IT was difficult to come away from the Riverside without the feeling of being short-changed.

Wanderers worked hard for 45 minutes and matched their hosts stride for stride, yet having fallen behind to a deflected shot possessed neither the nous or the ability to get their way back into the game.

David Wheater had no happy homecoming against the side who gave him his break in professional football, seeing Martin Braithwaite’s opener deflect off his boot and over Ben Alnwick, then being out-stripped by Boro’s £15million man Britt Assombalonga for the decisive second.

Results were generally kind to Parkinson’s men, who remain just a point from 21st place, yet you fear for the Whites’ future in this division if they continue to play it this safe.

At 0-0, you could forgive Wanderers to looking to respect a point. After falling a goal behind, however, fans will be questioning whether their team did enough to get back on level terms before Boro finally killed the game off dead.

Without a shot on target at the Riverside in 90 minutes, the absence of terrace favourite Adam Le Fondre was again highlighted in glorious technicolour.

As we have said time and time again this season Wanderers let no-one down for effort, yet the bit of extra quality – or potentially tactical flexibility - needed to make a difference at grounds like this seems frustratingly absent.

If news of Garry Monk’s sacking at Middlesbrough came at an odd time, just hours after a 2-1 win at Sheffield Wednesday, then Tony Pulis’s appointment at 11.30am on Boxing Day really took the chicken parmo. The erstwhile West Brom boss watched from the stands and may soon reach for his long-time associate Gary Megson as he plots a path back towards the Premier League.

Wanderers had upset the odds against Cardiff and might have fancied their chances more had Monk remained in place, as tensions were high among the home fans after the expected automatic promotion push had failed to materialise to date.

The first half did little to cheer up the locals. Boro had a handful of decent chances but lacked any sense of urgency when they got near the penalty box.

Stewart Downing pulled strings but those in front of him – chiefly Britt Assombalonga and Patrick Bamford – were downright wasteful in the opening 45 minutes.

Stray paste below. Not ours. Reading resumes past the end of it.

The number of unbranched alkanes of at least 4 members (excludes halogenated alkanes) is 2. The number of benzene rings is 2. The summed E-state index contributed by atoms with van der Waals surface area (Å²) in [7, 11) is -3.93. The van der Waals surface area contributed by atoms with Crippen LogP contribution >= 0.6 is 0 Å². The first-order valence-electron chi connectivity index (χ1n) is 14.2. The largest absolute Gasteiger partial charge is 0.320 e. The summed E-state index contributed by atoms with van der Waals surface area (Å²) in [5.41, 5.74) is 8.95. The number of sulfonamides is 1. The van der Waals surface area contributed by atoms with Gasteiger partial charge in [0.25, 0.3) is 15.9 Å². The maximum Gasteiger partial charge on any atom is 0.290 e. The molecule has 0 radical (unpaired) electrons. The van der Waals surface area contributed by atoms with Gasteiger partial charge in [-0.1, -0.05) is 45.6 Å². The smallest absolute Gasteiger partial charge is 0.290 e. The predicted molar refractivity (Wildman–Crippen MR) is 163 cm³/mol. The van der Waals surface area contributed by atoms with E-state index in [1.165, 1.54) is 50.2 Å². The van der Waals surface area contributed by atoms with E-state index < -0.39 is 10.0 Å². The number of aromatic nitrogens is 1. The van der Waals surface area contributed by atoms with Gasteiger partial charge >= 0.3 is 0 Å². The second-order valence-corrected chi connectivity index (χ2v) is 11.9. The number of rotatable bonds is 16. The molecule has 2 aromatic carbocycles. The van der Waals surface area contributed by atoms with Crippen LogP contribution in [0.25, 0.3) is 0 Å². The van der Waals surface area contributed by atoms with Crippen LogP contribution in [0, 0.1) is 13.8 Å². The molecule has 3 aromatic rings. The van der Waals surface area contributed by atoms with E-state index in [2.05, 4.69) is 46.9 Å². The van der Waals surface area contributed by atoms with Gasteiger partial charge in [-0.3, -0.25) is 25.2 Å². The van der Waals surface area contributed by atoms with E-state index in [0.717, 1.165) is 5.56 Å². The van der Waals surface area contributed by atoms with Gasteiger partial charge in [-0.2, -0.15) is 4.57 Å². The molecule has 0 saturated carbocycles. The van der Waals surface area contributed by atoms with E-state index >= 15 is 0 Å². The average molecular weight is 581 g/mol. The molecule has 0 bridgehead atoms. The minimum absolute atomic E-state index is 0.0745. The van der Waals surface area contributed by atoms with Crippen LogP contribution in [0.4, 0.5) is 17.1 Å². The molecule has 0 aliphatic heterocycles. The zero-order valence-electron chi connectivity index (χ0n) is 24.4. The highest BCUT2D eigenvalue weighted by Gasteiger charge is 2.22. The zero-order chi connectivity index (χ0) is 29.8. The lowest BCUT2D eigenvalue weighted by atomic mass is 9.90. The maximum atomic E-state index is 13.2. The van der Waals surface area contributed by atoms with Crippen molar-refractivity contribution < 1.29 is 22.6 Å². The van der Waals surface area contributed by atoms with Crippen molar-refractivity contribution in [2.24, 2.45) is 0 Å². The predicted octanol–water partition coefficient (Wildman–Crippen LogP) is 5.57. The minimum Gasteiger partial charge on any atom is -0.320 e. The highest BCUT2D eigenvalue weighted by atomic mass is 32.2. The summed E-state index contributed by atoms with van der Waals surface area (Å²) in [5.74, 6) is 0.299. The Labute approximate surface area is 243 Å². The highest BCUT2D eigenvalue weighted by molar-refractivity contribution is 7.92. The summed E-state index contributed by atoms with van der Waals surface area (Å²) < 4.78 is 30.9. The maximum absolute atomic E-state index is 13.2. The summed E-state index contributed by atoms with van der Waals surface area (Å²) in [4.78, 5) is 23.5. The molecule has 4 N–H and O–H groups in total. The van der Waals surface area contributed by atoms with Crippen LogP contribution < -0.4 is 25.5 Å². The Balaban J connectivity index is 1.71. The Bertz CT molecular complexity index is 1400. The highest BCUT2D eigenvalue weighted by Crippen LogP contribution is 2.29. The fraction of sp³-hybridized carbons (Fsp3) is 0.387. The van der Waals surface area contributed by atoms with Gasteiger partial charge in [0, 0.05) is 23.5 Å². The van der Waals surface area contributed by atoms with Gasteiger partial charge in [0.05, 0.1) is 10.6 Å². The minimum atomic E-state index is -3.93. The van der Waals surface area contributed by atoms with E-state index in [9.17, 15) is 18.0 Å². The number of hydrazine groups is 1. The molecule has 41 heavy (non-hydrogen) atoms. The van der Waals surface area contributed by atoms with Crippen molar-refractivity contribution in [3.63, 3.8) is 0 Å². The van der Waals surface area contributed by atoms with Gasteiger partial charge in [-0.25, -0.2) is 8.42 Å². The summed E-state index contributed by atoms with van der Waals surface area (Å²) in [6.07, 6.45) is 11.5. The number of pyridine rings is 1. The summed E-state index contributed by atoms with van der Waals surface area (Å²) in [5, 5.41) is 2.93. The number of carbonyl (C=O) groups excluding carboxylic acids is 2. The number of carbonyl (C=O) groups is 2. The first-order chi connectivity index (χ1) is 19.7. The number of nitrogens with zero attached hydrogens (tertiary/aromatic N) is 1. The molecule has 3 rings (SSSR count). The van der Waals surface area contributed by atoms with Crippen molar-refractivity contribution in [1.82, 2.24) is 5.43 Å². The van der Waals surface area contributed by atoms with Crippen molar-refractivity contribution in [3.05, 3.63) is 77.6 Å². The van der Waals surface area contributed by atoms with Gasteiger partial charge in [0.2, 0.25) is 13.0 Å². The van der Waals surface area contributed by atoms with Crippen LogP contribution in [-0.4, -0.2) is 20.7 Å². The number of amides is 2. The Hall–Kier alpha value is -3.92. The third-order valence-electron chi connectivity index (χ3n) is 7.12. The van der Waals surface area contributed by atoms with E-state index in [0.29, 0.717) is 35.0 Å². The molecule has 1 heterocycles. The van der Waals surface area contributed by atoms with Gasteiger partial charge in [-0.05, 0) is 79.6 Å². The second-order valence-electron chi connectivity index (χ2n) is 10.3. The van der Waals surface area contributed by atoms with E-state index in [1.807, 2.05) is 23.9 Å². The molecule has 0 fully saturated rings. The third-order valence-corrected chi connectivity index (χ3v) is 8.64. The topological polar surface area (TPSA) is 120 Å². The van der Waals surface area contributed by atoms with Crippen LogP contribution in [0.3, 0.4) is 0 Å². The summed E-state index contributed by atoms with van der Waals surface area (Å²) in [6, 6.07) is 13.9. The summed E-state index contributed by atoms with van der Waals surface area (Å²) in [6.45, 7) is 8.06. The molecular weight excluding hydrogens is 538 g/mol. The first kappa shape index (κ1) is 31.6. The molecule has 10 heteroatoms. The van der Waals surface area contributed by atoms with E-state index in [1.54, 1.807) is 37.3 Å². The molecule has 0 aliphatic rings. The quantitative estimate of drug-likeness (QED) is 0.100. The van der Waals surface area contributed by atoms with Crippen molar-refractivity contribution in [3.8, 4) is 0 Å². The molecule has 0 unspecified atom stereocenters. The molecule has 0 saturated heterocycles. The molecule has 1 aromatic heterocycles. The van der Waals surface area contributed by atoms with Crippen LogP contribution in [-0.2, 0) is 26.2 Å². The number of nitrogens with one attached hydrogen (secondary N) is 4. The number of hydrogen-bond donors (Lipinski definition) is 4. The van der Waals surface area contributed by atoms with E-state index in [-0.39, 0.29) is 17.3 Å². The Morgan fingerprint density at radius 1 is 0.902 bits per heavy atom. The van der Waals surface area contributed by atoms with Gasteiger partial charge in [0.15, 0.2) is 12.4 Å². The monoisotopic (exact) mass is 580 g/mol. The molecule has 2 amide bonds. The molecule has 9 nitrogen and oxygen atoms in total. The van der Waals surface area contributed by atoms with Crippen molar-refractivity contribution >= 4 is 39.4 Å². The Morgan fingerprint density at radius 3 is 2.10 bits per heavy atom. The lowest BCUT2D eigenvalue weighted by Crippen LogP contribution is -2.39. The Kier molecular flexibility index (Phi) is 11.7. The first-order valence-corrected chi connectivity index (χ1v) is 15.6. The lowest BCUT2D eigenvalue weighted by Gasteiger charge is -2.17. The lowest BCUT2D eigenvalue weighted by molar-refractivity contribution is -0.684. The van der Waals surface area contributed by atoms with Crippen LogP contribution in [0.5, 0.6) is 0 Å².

Parkinson would have expected to give up the lion’s share of possession, as he has on most away trips this season. Karl Henry and Darren Pratley sat tight in front of the back four and even the loss of Andy Taylor before the end of the half to injury did not look a significant blow.

Wanderers had their moments to score too. Gary Madine looped a header on to the roof of Darren Randoph’s net after a clever free kick from Karl Henry and Josh Vela had a shot blocked right in front of goal after some belligerent work from Ameobi on the right.

There must have been some sense of achievement heading into the dressing room at the break, yet the speed at which heads went down when Boro nudged into the lead four minutes after the restart must be a cause for concern.

Braithwaite already missed one good chance from the left side of the box, flashing his shot wide much to Alnwick’s relief. But the Bolton keeper was a bystander as the Dane – who cost Boro £9m in the summer – flashed another shot via Wheater’s instep which floated over his head and into the net.

Parkinson’s one change on the day had been to introduce Craig Noone on the right for Will Buckley but the former Cardiff man did little to guarantee his place for Saturday’s trip to Sheffield United. No sooner had the change been reversed from the bench, the home side added their second.

Not for the first time away from home this season a straight ball out of midfield caught Wanderers flat, and an isolated Wheater was turned inside out by Assombalonga, who finished with real quality into the far corner.

Wanderers still had 23 minutes to try and salvage something but were stunned into inactivity. Aaron Wilbraham was sent on from the bench in a like-for-like change with the tiring Madine but it has to be questioned whether Parkinson or his side really did enough to force their way back in.

Boro’s interim boss Craig Liddle effectively declared, looking ahead to his future festive fixtures, leaving the final third of the game a dead rubber.

The next two outings now take on added significance for Wanderers. First they must avoid their wait for a Championship away win topping the 1,000-day mark, and show that they can match one of last season’s League One rivals who – on the face of it – have a squad of comparable quality. Next they have to grind out another result at home and give their fans some scope for optimism as they go into 2018.

All the same old points about investment could be made here at the Riverside but sometimes you still have to wonder if Parkinson and his Wanderers are really helping themselves as much as they should?